IN a new paper written for Animal Frontiers, researchers looked beyond nutrition to see if raising livestock really does pay off in developing countries and found that animal agriculture has direct and indirect effects on income, education and even gender equality.
"Livestock are often the most important asset in poor, rural countries," wrote a team of researchers from the International Livestock Research Institute (ILRI) in Kenya.
In some areas, animals are a better investment than land. The ILRI researchers explained that because livestock can be moved, they provide an economic buffer when harvests fail or disaster strikes.
"Refugees on the move frequently take their cattle, small ruminants and even poultry with them," they noted.
Raising livestock does not necessarily mean that the owners eat the meat, milk or eggs, however. Data from researchers in Zimbabwe show that livestock and animal products are more likely to be sold for income than consumed by poor families, which means poor families often do not receive adequate nutrition; however, the next generation can benefit.
"Many poor livestock keepers report that a key motivation for keeping livestock is to earn income so their children can attend school and, perhaps, go on to benefit from further education," the ILRI researchers wrote.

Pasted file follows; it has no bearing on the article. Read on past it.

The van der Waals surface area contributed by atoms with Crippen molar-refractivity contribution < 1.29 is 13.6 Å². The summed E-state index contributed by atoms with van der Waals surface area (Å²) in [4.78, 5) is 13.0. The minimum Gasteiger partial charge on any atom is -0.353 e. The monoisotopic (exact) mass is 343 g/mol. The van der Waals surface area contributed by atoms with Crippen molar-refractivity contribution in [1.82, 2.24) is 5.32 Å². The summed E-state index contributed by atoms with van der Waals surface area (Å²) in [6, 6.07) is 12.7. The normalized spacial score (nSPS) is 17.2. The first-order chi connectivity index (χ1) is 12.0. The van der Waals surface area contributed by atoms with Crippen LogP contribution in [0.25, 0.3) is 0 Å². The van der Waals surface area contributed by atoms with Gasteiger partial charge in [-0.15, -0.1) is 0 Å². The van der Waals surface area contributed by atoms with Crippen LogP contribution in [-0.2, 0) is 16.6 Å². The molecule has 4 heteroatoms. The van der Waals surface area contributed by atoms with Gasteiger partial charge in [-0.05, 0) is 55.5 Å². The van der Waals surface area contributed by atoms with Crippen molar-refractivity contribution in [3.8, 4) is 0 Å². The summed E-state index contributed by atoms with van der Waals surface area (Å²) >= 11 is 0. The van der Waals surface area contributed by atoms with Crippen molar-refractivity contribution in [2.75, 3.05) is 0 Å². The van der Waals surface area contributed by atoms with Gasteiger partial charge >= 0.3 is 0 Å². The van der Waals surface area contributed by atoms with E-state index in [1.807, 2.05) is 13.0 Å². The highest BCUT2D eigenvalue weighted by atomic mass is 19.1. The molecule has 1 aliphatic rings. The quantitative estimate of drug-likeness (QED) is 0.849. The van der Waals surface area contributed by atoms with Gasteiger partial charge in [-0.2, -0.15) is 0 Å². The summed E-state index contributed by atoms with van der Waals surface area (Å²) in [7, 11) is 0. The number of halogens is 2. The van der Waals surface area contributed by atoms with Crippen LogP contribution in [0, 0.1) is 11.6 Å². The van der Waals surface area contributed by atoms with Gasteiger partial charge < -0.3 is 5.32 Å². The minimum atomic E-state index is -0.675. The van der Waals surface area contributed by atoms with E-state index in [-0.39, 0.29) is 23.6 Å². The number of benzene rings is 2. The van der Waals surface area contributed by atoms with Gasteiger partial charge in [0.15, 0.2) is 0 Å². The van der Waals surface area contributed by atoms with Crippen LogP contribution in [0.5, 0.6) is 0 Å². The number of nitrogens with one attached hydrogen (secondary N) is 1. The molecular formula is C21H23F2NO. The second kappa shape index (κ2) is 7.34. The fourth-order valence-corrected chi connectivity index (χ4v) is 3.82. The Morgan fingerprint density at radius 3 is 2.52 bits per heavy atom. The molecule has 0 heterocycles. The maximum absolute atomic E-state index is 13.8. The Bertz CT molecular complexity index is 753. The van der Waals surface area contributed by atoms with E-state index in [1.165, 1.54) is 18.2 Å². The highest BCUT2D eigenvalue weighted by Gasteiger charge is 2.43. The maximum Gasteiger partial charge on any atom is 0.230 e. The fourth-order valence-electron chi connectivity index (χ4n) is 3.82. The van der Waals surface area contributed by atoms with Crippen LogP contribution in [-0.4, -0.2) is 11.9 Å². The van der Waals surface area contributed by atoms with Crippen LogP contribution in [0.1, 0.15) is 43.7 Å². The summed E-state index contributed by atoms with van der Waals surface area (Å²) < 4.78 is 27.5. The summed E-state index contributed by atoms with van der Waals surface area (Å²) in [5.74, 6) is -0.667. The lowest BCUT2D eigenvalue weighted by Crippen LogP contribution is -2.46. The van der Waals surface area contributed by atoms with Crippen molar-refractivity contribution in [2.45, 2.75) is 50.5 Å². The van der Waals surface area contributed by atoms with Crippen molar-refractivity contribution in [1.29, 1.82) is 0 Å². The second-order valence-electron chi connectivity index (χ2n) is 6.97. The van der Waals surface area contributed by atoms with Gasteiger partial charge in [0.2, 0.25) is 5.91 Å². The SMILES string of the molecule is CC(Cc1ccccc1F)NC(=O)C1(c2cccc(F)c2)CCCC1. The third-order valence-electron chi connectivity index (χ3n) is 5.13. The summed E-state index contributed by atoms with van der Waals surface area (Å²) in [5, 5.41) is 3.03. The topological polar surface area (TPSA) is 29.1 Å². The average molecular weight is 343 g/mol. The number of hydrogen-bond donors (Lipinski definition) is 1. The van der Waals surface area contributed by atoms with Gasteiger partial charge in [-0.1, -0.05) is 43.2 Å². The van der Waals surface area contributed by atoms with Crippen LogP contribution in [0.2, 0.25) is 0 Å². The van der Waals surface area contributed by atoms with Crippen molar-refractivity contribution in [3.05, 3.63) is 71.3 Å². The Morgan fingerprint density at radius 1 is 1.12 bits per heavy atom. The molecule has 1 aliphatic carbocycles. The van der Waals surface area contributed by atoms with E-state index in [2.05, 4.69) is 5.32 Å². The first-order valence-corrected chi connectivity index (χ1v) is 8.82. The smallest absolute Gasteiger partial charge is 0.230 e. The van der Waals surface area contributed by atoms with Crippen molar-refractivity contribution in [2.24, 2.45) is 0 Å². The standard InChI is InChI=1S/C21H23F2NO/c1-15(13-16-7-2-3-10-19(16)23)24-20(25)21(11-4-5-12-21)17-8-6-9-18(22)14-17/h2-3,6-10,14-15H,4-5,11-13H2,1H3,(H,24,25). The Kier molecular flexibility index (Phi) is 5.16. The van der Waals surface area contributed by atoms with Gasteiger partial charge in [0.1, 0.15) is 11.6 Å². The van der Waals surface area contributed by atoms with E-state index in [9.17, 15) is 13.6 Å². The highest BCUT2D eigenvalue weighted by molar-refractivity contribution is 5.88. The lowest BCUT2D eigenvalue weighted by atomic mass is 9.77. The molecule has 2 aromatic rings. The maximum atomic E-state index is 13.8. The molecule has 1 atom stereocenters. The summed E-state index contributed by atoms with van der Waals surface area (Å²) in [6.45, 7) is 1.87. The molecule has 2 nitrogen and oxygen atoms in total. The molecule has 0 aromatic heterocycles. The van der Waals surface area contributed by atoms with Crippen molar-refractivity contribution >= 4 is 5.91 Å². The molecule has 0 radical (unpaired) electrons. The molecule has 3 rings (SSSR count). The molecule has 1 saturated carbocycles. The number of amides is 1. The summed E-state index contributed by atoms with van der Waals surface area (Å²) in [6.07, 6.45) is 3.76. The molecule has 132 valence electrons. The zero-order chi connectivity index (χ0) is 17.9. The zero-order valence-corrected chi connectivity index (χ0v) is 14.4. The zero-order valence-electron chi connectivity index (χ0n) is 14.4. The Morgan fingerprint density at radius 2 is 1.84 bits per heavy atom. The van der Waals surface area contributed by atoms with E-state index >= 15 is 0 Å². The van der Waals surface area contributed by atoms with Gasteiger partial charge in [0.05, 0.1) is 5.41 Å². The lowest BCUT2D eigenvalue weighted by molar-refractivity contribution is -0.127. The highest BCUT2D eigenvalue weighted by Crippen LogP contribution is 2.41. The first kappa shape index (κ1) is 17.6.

In many countries, women who raise livestock also gain economic independence. In 2009, ILRI researchers estimated that almost two-thirds of poor livestock keepers were rural women.
"In many societies, poultry and small ruminants are often owned by women, who may also control any income obtained from their sale," the researchers wrote. "This is more likely to be spent on their children or family's nutrition than if this income is controlled by men."
The researchers cited data from the U.N. Food & Agriculture Organization showing that improving women's "access to inputs and services" could reduce the number of malnourished people by 100 million to 150 million.
Animal Frontiers is a quarterly magazine that explores animal science and production issues. It is joint publication of the American Society of Animal Science, European Federation of Animal Science, Canadian Society of the Animal Science and American Meat Science Assn.